Behind the Song: Emily Daniels’ “I’d Fall for That”

Donna Block
4 min readMar 2, 2021

Rising country singer-songwriter Emily Daniels may be a new face in the music industry, but music is not new to her. Growing up as a Nashville native, Daniels learned to sing and perform at an early age and to this day still feels most at home on stage or in the studio. Studying under Renee Grant-Williams, vocal coach of artists such as Carrie Underwood, Faith Hill, and Keith Urban among many others, the Tennessee native has honed in on her bright and bold voice.

Influenced by the lyrical genius Ben Rector, melody queen Tori Kelly, and power ballad country icon Martina McBride, Daniels wants to honor country music traditions with her own modernized perspective. This girl-next-door portrays her witty, honest lyrics through heartfelt, powerful, pitch-perfect melodies. Her infectious catchy tunes are flavored perfectly with a mix of Shania Twain sass with a dash of Maddie & Tae sweetness that will leave you humming all week long. Her music is as head-turning as her signature red outfits. She has organically grown an engaging audience on Instagram with fun themed installments of “Five O’Clock Fridays,” giving her online audience a weekly performance of requested covers.

What is the backstory to your debut single, “Breaking Up is Hard To Do,” co-written with Kelly Seidel and Hailey Verhaalen?

One of the co-writers, Kelly, had the song idea in her phone for 3 years and randomly mentioned it during a write one day. 2 of the 3 of us were in relationships, but later on broke up, and I realized then that I had subconsciously written it for my future self.

The song itself was an easier one to write; it didn’t take us very long and we all just felt right about it. I met up with several producers, and one just stood out to me because he kept referencing the same artists that have been big influences in my life. I knew I had to work with him (Zachary Manno) because he understood me and the vision I had for my music and knew how to bring that to life.

The cover artwork was a fun idea that came about after seeing a picture on Pinterest of a girl living her best life with pizza and wine. I showed it to my photographer Mallory Holcomb and the rest is history. It felt like the perfect depiction of this song because the singer has gone through a breakup but is better off and feels free.

Read you wrote “Ex on the Beach” (your second single), with David Evans and Sarah Jones, shortly after a breakup and just weeks before you anticipated seeing the same ex. Kind of loved how you drank screwdrivers while writing … how did you decide to turn what could have been another sad song into an upbeat summer tune?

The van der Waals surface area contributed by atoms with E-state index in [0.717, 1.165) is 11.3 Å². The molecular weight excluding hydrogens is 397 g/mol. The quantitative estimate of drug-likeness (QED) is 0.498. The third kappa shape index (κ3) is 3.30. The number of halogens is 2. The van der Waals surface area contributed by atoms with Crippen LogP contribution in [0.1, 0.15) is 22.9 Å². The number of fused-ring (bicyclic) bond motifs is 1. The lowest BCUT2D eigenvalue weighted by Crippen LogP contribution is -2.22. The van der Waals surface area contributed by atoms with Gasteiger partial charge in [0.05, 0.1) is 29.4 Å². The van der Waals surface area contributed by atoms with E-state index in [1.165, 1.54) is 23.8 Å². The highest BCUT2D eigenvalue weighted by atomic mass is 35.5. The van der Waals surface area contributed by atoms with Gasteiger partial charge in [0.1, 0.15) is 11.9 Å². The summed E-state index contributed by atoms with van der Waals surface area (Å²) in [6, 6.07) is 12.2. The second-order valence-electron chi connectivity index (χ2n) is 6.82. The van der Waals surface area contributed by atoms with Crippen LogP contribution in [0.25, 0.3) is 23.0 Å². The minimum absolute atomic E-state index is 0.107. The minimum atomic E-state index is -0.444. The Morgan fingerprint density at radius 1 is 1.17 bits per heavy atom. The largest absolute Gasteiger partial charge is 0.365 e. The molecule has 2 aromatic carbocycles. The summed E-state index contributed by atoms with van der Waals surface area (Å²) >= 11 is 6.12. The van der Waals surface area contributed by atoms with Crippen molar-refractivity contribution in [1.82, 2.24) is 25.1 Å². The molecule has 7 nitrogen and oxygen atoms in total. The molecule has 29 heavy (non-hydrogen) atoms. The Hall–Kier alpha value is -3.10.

I came up with the title “Ex on the Beach” the night before our write, so I brought it up that morning. I don’t actually remember the exact details now, but we talked about the ways it could be written and decided keeping it upbeat and fun felt the most natural and relatable to my own situation.

“ … you can take anything that you want, but you can’t take my song!” The follow-up release, “My Last Name” (co-written with Kelly Seidel and Hailey Verhaalen), was inspired by your own story. What inspired you to write the song? What message do you other women take away from the song?

I was first inspired to write my own story when I heard Kelly Clarkson sing “Piece by Piece” on American Idol a few years back. I remember it being the first song that I could relate to when it came to my own relationship with my father. It made me realize that I wasn’t alone, and my hope for writing and releasing “My Last Name” was that it would help someone else out there also know they weren’t alone.

I hope they feel empowered to take whatever step is next for them — whether that’s changing their name, walking away from a toxic relationship, or whatever that looks like for them. And for women who have great relationships with their fathers, I hope they thank their dads for treating them right because that is such a huge gift in life.

Your latest, “I’d Fall for That.” What was the inspiration for the song, co-written with Lance Carpenter, Josh Ronen, and Kelly Seidel?

“I’d Fall for That” is a love song written by a very single girl, at the time; so in a way, it’s a hypothetical love song. I wasn’t in love, or even dating anyone when we wrote it, but I knew what I wanted and what I would fall for if and when the right guy came along. It’s almost an instructional of ‘how to make me fall for you’. Writing this song helped me remember my worth and what I deserved and to not settle for someone in times that I was feeling lonely. I’m hoping it might do the same for someone else out there who’s in the same season of life.

The ‘Behind the Song’ interview for “I’d Fall for That,” the new release, below: